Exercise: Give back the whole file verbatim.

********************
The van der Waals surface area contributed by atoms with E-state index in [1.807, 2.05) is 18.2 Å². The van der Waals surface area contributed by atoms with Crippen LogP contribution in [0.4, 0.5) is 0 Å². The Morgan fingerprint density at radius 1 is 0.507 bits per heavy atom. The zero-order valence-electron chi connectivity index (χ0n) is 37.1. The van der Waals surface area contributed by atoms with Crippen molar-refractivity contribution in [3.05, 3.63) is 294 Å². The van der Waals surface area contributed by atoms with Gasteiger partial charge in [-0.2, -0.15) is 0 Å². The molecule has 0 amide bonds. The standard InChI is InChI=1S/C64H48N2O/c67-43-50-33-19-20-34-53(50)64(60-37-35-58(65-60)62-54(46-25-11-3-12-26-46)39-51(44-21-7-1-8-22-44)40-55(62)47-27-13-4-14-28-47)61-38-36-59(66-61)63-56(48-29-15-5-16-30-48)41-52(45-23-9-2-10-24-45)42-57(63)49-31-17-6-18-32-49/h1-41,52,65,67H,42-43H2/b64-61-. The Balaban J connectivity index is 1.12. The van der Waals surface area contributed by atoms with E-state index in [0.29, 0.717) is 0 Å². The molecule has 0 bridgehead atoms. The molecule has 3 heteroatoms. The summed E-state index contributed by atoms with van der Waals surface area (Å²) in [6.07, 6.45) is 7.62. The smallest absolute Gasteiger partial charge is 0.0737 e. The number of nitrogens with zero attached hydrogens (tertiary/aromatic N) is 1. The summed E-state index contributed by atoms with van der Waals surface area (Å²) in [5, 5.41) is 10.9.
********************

The van der Waals surface area contributed by atoms with E-state index in [1.807, 2.05) is 18.2 Å². The van der Waals surface area contributed by atoms with Crippen LogP contribution in [0.4, 0.5) is 0 Å². The Morgan fingerprint density at radius 1 is 0.507 bits per heavy atom. The zero-order valence-electron chi connectivity index (χ0n) is 37.1. The van der Waals surface area contributed by atoms with Crippen molar-refractivity contribution in [3.05, 3.63) is 294 Å². The van der Waals surface area contributed by atoms with Gasteiger partial charge in [-0.2, -0.15) is 0 Å². The molecule has 0 amide bonds. The standard InChI is InChI=1S/C64H48N2O/c67-43-50-33-19-20-34-53(50)64(60-37-35-58(65-60)62-54(46-25-11-3-12-26-46)39-51(44-21-7-1-8-22-44)40-55(62)47-27-13-4-14-28-47)61-38-36-59(66-61)63-56(48-29-15-5-16-30-48)41-52(45-23-9-2-10-24-45)42-57(63)49-31-17-6-18-32-49/h1-41,52,65,67H,42-43H2/b64-61-. The Balaban J connectivity index is 1.12. The van der Waals surface area contributed by atoms with E-state index in [0.29, 0.717) is 0 Å². The molecule has 0 bridgehead atoms. The molecule has 3 heteroatoms. The summed E-state index contributed by atoms with van der Waals surface area (Å²) in [6.07, 6.45) is 7.62. The smallest absolute Gasteiger partial charge is 0.0737 e. The number of nitrogens with zero attached hydrogens (tertiary/aromatic N) is 1. The summed E-state index contributed by atoms with van der Waals surface area (Å²) in [5, 5.41) is 10.9.